5. Mr. Zubin Behramkumdin, learned counsel appearing for the appellant, vehemently argued that the parties before the Arbitral Tribunal as well as in the suit are different and, therefore, the suit instituted by the plaintiff is a validly instituted one and some of the prayers in the suit are interconnected with the dispute pending with the Arbitral Tribunal and in view of the same, this Court should grant interim injunction prayed for by restraining defendant No.1 from proceeding further with the arbitration. Learned counsel further submitted that in view of the decision of the Supreme Court in the case of Sukanya Holdings (P Ltd. vs. Jayesh H. Pandya and another (2003) 5 SCC 531, the arbitration proceedings should not be allowed to proceed further as it may result into multiplicity of proceedings. The learned counsel for the appellant further submitted that the 1 (2003) 5 SCC 531-5- quality of the goods supplied by defendant No.1 was not up to the mark and the same were of inferior quality and defendant No.2, who certified the quality of the goods, has given false certificates in collusion with defendant No.1. It is submitted that defendant No.2 has falsely given such certificates and, therefore, the suit for damages is filed against defendant No.2 and the suit against No.1 is filed in connection with the breach of contract for supplying inferior quality of the goods. Learned counsel further submitted that ultimately even Arbitral Tribunal is required to consider the said aspect in the arbitral proceedings instituted by respondent No.1 and, therefore, in the interest of justice, respondent No.1 is required to be restrained from proceeding further with the arbitration as it may result into multiplicity of the proceedings especially when part of the subject matter of dispute is the same. The learned counsel further submitted that in any case this Court may exercise its inherent powers and may restrain defendant No.1 from proceeding further with the arbitration proceedings till the suit is decided. The learned counsel, however, frankly submitted that there is no express provision in the Arbitration and Conciliation Act, 1996 for granting such relief by which the international arbitral proceedings can be stayed by this Court. He, however, submitted that he is basing his arguments mainly in view of the decision of the Supreme Court in the case of Sukanya (supra).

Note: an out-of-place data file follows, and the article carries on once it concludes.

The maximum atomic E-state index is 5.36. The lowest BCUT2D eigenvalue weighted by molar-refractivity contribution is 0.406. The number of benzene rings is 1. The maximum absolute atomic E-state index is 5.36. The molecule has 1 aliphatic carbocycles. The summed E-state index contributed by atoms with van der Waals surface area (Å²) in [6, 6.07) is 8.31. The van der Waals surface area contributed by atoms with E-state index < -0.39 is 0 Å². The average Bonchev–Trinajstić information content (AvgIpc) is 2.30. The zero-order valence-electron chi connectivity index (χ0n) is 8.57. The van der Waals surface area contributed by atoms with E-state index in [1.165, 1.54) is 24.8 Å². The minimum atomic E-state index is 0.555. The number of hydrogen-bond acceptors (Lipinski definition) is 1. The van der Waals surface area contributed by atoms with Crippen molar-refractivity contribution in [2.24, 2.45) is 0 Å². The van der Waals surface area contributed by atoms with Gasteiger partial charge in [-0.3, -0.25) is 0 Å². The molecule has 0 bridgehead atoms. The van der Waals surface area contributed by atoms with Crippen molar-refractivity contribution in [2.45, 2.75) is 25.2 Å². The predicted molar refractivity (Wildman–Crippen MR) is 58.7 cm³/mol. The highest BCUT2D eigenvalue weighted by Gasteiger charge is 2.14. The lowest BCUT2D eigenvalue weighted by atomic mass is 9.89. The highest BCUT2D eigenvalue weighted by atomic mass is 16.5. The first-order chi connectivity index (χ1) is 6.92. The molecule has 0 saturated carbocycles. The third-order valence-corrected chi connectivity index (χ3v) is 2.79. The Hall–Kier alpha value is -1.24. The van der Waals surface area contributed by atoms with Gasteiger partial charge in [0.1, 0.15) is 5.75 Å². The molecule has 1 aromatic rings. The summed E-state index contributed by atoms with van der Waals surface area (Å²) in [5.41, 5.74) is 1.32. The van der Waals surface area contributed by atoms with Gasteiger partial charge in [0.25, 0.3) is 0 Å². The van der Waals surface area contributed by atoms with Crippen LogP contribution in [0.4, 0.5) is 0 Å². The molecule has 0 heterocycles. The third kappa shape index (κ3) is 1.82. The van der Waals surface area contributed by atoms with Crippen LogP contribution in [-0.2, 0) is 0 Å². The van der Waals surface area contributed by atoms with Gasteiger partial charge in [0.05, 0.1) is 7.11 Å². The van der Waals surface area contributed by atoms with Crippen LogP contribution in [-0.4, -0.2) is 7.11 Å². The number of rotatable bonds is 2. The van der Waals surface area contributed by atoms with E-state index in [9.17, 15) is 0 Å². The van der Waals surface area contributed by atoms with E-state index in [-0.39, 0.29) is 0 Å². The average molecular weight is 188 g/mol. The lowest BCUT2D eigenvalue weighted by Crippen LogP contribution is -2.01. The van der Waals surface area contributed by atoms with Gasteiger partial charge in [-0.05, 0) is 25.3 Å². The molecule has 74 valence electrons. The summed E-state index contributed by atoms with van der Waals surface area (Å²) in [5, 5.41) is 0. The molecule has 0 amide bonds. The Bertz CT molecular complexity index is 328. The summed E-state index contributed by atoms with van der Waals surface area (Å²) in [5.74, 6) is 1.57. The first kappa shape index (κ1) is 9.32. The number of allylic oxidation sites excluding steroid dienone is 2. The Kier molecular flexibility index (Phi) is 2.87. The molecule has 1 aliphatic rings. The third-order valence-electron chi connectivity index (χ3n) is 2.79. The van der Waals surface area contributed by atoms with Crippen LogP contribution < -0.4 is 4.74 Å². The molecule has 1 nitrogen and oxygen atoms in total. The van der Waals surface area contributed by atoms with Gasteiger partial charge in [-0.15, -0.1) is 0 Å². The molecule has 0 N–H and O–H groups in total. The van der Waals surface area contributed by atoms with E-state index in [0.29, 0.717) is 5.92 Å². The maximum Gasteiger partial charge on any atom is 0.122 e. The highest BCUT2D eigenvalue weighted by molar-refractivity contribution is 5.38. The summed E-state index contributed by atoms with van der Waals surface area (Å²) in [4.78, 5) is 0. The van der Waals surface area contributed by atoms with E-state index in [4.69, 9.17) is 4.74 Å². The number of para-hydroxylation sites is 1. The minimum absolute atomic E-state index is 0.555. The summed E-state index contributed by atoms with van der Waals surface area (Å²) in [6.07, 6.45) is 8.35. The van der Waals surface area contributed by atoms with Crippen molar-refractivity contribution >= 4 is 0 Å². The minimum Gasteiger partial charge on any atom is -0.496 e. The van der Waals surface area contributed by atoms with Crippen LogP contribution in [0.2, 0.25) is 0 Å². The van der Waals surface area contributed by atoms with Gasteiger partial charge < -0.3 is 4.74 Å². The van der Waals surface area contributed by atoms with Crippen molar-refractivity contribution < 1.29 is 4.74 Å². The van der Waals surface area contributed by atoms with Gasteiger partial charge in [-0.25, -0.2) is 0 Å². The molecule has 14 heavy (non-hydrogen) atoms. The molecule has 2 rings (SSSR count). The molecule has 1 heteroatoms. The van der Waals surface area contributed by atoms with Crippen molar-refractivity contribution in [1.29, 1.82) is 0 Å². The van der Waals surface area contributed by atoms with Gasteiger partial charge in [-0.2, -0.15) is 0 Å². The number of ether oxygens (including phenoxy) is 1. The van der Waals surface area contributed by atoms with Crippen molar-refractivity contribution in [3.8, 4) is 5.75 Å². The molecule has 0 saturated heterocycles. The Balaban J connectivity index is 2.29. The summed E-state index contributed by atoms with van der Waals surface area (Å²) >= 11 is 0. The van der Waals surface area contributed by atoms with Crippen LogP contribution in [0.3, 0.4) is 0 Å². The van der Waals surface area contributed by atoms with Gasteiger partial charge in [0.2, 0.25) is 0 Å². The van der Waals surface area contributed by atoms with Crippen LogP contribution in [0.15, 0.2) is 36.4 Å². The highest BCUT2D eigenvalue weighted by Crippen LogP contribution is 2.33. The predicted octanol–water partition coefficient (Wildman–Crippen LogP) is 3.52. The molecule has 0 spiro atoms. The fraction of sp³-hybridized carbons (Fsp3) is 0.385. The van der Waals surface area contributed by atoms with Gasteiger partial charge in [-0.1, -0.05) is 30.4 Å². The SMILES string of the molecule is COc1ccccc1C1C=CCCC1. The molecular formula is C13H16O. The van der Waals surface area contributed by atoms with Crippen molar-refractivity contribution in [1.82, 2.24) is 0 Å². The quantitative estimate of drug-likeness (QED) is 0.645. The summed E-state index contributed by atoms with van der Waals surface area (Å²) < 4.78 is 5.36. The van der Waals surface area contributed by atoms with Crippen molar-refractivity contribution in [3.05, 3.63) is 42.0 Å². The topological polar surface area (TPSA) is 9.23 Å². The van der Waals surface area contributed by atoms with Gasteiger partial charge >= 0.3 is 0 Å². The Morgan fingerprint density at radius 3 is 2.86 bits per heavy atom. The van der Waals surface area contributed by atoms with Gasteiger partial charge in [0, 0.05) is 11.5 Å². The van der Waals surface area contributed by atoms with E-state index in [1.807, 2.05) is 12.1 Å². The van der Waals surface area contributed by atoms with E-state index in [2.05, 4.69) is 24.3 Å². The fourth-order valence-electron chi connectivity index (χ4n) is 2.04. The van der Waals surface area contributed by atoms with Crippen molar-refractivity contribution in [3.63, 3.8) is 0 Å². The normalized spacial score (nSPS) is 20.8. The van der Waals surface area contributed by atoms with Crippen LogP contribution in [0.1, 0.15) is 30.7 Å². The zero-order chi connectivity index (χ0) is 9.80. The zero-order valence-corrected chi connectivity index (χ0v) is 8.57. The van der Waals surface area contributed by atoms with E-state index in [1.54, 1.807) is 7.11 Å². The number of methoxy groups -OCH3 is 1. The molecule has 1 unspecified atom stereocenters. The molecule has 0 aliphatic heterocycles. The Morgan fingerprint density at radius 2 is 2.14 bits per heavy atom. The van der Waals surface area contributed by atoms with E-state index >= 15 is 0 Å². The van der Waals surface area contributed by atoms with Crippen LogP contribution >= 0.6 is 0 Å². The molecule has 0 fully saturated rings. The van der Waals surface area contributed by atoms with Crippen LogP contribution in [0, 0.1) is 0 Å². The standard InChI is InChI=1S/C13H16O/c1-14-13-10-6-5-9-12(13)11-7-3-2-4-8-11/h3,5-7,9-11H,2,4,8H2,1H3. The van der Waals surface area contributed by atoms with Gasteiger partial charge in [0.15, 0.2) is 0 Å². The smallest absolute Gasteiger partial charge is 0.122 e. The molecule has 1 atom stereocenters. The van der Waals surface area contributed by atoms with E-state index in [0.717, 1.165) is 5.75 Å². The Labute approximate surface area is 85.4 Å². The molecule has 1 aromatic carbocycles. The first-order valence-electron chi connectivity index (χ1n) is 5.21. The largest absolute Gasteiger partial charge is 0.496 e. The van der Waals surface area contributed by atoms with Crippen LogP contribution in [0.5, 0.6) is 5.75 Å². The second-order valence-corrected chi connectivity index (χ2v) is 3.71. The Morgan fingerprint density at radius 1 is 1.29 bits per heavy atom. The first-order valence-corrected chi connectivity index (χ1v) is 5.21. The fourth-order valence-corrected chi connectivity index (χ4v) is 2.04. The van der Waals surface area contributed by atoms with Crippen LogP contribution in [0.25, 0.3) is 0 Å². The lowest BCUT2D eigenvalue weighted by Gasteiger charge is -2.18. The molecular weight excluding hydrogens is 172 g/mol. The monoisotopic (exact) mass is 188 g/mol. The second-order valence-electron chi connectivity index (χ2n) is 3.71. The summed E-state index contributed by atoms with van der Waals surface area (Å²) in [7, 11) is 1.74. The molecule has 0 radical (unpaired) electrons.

6. Mr. Bhatt, learned senior counsel appearing for respondent No.1, on the other hand, submitted that the prayer pressed into service by the appellant in connection with the anti suit injunction is absolutely misconceived and the appellant has not approached the Court with a bona fide intention. Mr. Bhatt submitted that so far as the decision in the case of Suknya (supra) is concerned, the same is in connection with Section 8 of the Arbitration and Conciliation Act, 1996 (hereinafter for brevity sake referred to as ?the Act of 1996) and the same has no application to the controversy raised in the instant appeal. Mr. Bhatt further submitted that voluminous letters were exchanged between the parties including emails which form part of the suit. It is submitted that defendant No. 1 even before the institution of the suit by the appellant had asked the plaintiff to take delivery of the last shipment failing which defendant No. 1 had also informed the plaintiff well in advance and much prior to the institution of the suit that defendant No.1 will have to invoke the arbitration clause. Mr. Bhatt submitted that the plaintiff subsequently filed the suit with an ulterior motive to stall the arbitration proceedings. Mr. Bhatt submitted that defendant No. 1, after issuing the notice for arbitration, ultimately instituted the arbitral proceedings which are pending at London. Mr. Bhatt further submitted that looking to the conduct of the plaintiff, this Court may not exercise any discretion by granting injunction, even if it is found that such type of prayer is maintainable in the suit for interim injunction. Mr. Bhatt has taken us to various documents in the form of emails to justify his say that the ground raised by the plaintiff is absolutely dishonest and only with a view to deprive the legitimate claim of defendant No.1 towards the goods that these vexatious proceedings have been instituted in the form of present suit.